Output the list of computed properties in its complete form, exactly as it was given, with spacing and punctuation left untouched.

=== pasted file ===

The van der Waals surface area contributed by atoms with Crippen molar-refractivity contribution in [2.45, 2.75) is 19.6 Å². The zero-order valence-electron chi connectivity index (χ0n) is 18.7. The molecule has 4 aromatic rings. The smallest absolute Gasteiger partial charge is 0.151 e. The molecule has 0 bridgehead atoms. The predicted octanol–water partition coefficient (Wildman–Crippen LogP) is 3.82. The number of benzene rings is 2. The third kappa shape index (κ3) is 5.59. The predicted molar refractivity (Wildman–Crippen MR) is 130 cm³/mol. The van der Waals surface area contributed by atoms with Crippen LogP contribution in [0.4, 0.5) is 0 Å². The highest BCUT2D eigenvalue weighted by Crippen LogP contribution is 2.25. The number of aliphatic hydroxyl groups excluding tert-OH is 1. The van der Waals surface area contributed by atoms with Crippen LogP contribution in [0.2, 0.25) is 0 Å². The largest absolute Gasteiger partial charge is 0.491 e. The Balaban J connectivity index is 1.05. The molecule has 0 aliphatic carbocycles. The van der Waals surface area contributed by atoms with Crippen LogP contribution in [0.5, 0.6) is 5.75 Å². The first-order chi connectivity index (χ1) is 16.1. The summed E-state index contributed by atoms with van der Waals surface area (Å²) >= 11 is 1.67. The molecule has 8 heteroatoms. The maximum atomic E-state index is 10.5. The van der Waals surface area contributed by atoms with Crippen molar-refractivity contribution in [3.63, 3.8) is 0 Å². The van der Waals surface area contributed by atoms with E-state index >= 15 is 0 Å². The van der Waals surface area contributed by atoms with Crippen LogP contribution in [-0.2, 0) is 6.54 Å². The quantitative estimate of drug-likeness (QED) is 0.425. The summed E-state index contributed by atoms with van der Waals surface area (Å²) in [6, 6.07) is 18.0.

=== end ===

The van der Waals surface area contributed by atoms with Crippen molar-refractivity contribution in [2.45, 2.75) is 19.6 Å². The zero-order valence-electron chi connectivity index (χ0n) is 18.7. The molecule has 4 aromatic rings. The smallest absolute Gasteiger partial charge is 0.151 e. The molecule has 0 bridgehead atoms. The predicted octanol–water partition coefficient (Wildman–Crippen LogP) is 3.82. The number of benzene rings is 2. The third kappa shape index (κ3) is 5.59. The predicted molar refractivity (Wildman–Crippen MR) is 130 cm³/mol. The van der Waals surface area contributed by atoms with Crippen LogP contribution in [0.4, 0.5) is 0 Å². The highest BCUT2D eigenvalue weighted by Crippen LogP contribution is 2.25. The number of aliphatic hydroxyl groups excluding tert-OH is 1. The van der Waals surface area contributed by atoms with Crippen LogP contribution in [0.2, 0.25) is 0 Å². The largest absolute Gasteiger partial charge is 0.491 e. The Balaban J connectivity index is 1.05. The molecule has 0 aliphatic carbocycles. The van der Waals surface area contributed by atoms with Crippen LogP contribution in [0.5, 0.6) is 5.75 Å². The first-order chi connectivity index (χ1) is 16.1. The summed E-state index contributed by atoms with van der Waals surface area (Å²) >= 11 is 1.67. The molecule has 8 heteroatoms. The maximum atomic E-state index is 10.5. The van der Waals surface area contributed by atoms with Crippen molar-refractivity contribution in [3.63, 3.8) is 0 Å². The van der Waals surface area contributed by atoms with E-state index >= 15 is 0 Å². The van der Waals surface area contributed by atoms with Crippen LogP contribution in [-0.2, 0) is 6.54 Å². The quantitative estimate of drug-likeness (QED) is 0.425. The summed E-state index contributed by atoms with van der Waals surface area (Å²) in [6, 6.07) is 18.0.